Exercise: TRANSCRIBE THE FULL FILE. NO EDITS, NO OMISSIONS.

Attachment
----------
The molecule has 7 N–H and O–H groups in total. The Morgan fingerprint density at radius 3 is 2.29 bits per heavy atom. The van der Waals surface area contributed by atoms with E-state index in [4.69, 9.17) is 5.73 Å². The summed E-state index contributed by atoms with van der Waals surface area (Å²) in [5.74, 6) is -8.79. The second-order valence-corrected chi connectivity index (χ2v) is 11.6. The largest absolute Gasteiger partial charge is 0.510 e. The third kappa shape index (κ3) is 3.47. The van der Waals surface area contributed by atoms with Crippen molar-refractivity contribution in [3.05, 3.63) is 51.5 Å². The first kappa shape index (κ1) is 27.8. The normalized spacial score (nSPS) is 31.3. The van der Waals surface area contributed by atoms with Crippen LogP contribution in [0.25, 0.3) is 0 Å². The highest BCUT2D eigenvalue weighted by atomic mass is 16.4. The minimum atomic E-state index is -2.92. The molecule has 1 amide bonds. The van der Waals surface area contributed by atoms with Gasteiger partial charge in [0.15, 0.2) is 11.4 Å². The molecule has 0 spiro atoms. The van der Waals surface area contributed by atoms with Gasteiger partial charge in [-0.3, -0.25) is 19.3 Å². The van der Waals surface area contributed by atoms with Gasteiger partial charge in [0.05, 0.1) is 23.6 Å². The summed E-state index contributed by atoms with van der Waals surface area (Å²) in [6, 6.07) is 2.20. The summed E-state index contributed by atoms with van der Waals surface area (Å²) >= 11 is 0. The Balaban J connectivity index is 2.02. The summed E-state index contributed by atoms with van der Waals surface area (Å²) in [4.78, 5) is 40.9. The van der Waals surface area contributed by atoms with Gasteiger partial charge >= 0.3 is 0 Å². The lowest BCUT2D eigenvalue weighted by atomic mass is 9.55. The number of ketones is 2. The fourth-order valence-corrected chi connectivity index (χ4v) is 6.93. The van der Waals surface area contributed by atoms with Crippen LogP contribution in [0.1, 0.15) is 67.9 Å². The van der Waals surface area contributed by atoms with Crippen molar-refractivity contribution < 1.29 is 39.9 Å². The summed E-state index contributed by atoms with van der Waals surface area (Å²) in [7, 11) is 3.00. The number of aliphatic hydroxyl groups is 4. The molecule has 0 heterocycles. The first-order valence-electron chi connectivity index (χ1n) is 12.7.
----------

The molecule has 7 N–H and O–H groups in total. The Morgan fingerprint density at radius 3 is 2.29 bits per heavy atom. The van der Waals surface area contributed by atoms with E-state index in [4.69, 9.17) is 5.73 Å². The summed E-state index contributed by atoms with van der Waals surface area (Å²) in [5.74, 6) is -8.79. The second-order valence-corrected chi connectivity index (χ2v) is 11.6. The largest absolute Gasteiger partial charge is 0.510 e. The third kappa shape index (κ3) is 3.47. The van der Waals surface area contributed by atoms with Crippen molar-refractivity contribution in [3.05, 3.63) is 51.5 Å². The first kappa shape index (κ1) is 27.8. The normalized spacial score (nSPS) is 31.3. The van der Waals surface area contributed by atoms with Crippen LogP contribution in [0.25, 0.3) is 0 Å². The highest BCUT2D eigenvalue weighted by atomic mass is 16.4. The minimum atomic E-state index is -2.92. The molecule has 1 amide bonds. The van der Waals surface area contributed by atoms with Gasteiger partial charge in [0.15, 0.2) is 11.4 Å². The molecule has 0 spiro atoms. The van der Waals surface area contributed by atoms with Gasteiger partial charge in [-0.3, -0.25) is 19.3 Å². The van der Waals surface area contributed by atoms with Gasteiger partial charge in [0.05, 0.1) is 23.6 Å². The summed E-state index contributed by atoms with van der Waals surface area (Å²) in [6, 6.07) is 2.20. The summed E-state index contributed by atoms with van der Waals surface area (Å²) >= 11 is 0. The Balaban J connectivity index is 2.02. The summed E-state index contributed by atoms with van der Waals surface area (Å²) in [4.78, 5) is 40.9. The van der Waals surface area contributed by atoms with Gasteiger partial charge >= 0.3 is 0 Å². The lowest BCUT2D eigenvalue weighted by atomic mass is 9.55. The number of ketones is 2. The fourth-order valence-corrected chi connectivity index (χ4v) is 6.93. The van der Waals surface area contributed by atoms with Crippen LogP contribution in [0.1, 0.15) is 67.9 Å². The van der Waals surface area contributed by atoms with Crippen molar-refractivity contribution < 1.29 is 39.9 Å². The summed E-state index contributed by atoms with van der Waals surface area (Å²) in [7, 11) is 3.00. The number of aliphatic hydroxyl groups is 4. The molecule has 0 heterocycles. The first-order valence-electron chi connectivity index (χ1n) is 12.7.